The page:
Hal Marshall Annex. It is the only early voting site open from 10/19 until the others open on 10/28.)
In Davidson, the dynamics this election season are quite different this time around, so here's some updated thinking on this topic. It will be in two parts.
Part 1 covers Davidson's mayoral contest.
Davidson's mayoral race is setting up to be the most interesting contest North Mecklenburg has seen in over two decades. Mayoral contests are often not even contests. Instead, Mayoral candidates often run unopposed as is the case in Cornelius and Huntersville this year. Races with three or more candidates are rare and competitive races with more than two candidates are rarer still. According to data available from the Mecklenburg Board of Elections, since 1995 there have only been a few races in North Mecklenburg towns with three or more mayoral candidates. Only one of those would be deemed truly competitive. That would be the 2007 race for Huntersville Mayor. See results below.
Jill Swain won this race with less than 50% of the vote. That's the only time that has happened locally in any of the towns in at least two decades. In all of the other races with three or more candidates, the winner got at least 50%.
In Davidson this year, the likelihood of a similar scenario to that 2007 Huntersville race is high with three candidates having bases of support and good name recognition. John Woods, Rusty Knox, and Laurie Venzon will very likely all get a substantial percentage of votes.
If Woods was to win re-election it almost certainly would be with less than 50% of the vote with the "Not Woods" vote being a majority but split between Knox and Venzon. As was pointed out in this piece, in the 2015 vote where Woods was unopposed, a substantial percentage of voters did not pull the lever for him even when he was the only name on the ballot. More than 27% of voters that cycle left the Mayor's race blank or wrote in other names. That does not bode well for him getting a majority of votes while facing serious opposition. However, in a three way contest it also doesn't mean he will lose as was shown by the 2007 example in Huntersville.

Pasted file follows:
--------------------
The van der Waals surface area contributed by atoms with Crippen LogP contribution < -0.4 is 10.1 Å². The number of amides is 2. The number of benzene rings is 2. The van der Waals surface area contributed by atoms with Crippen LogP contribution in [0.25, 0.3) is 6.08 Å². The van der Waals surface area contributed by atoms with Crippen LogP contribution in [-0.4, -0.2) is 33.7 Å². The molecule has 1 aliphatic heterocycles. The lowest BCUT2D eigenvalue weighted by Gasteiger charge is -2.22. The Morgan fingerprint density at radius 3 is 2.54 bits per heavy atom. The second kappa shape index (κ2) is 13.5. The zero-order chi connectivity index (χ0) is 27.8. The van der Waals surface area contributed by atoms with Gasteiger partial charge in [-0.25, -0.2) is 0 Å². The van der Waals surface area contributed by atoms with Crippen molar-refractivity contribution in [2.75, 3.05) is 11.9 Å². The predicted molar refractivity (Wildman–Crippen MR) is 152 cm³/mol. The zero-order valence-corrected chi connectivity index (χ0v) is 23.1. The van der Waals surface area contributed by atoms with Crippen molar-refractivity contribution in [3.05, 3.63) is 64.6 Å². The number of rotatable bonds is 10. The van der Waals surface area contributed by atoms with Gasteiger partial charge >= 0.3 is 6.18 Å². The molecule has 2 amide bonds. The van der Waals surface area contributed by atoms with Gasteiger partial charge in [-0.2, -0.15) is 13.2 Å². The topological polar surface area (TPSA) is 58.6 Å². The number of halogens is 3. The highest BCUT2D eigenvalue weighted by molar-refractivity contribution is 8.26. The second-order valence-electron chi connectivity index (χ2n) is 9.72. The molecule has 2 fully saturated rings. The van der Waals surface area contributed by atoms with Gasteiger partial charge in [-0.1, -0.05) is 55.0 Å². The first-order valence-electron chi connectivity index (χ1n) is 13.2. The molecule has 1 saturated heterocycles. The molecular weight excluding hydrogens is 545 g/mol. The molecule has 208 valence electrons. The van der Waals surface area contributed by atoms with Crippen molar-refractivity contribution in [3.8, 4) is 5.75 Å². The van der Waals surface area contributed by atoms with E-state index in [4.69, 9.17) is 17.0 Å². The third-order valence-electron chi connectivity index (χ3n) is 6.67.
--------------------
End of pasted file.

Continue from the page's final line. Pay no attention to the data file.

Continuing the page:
So, how does Woods lose re-election? He loses if the "Not Woods" vote coalesces around one of the two challengers. This certainly can happen, but if it doesn't, Woods very well may win.
What can cause this coalescing to happen? In the opinion of aShortChronicle this can only happen around the candidate most prepared to address the town's top problem when it comes to Town Hall, and that problem is "trust". A lack of trust permeates nearly every issue originating from Town Hall whether those be legacy Mi-Connection problems or the myriad planning issues roiling the public in more recent years. If people do not implicitly trust the Town's top elected official, getting them to trust ideas out of Town Hall will be nearly impossible.
So when looking for a choice for Mayor, look for the candidate who can best resolve the issue of trust. Who is the candidate who has visible and obvious support from one end of town to the other? That candidate will have the best shot at unifying the town. Who is the candidate who has visibly fought the bad ideas out of Town Hall in recent years such as The Catalyst Project, Rural Area Plan mass rezoning, Beaty Street RFP, not letting voters have a say on major spending for a new Town Hall building, and the ill conceived Town Hall supported Griffith Street Hotel and Potts Street projects? That candidate will have proven they are willing to fight against bad ideas and for what the people of this town want.
Answer those questions honestly, and you will know who to vote for this election.